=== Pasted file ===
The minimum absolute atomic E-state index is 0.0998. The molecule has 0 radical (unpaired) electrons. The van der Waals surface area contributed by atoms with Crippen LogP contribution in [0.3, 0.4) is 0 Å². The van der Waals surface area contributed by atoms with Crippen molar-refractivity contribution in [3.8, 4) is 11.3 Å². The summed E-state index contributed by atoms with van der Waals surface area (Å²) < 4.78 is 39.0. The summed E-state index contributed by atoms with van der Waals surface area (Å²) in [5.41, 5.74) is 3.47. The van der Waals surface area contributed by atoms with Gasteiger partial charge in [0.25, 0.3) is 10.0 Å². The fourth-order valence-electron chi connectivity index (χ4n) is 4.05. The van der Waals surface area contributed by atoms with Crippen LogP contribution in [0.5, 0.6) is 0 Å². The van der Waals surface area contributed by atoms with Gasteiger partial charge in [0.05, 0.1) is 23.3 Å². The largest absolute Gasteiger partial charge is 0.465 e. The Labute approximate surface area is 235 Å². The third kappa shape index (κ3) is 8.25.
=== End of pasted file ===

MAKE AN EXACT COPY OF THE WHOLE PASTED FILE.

The minimum absolute atomic E-state index is 0.0998. The molecule has 0 radical (unpaired) electrons. The van der Waals surface area contributed by atoms with Crippen LogP contribution in [0.3, 0.4) is 0 Å². The van der Waals surface area contributed by atoms with Crippen molar-refractivity contribution in [3.8, 4) is 11.3 Å². The summed E-state index contributed by atoms with van der Waals surface area (Å²) < 4.78 is 39.0. The summed E-state index contributed by atoms with van der Waals surface area (Å²) in [5.41, 5.74) is 3.47. The van der Waals surface area contributed by atoms with Gasteiger partial charge in [0.25, 0.3) is 10.0 Å². The fourth-order valence-electron chi connectivity index (χ4n) is 4.05. The van der Waals surface area contributed by atoms with Crippen LogP contribution in [0.5, 0.6) is 0 Å². The van der Waals surface area contributed by atoms with Gasteiger partial charge in [0.05, 0.1) is 23.3 Å². The largest absolute Gasteiger partial charge is 0.465 e. The Labute approximate surface area is 235 Å². The third kappa shape index (κ3) is 8.25.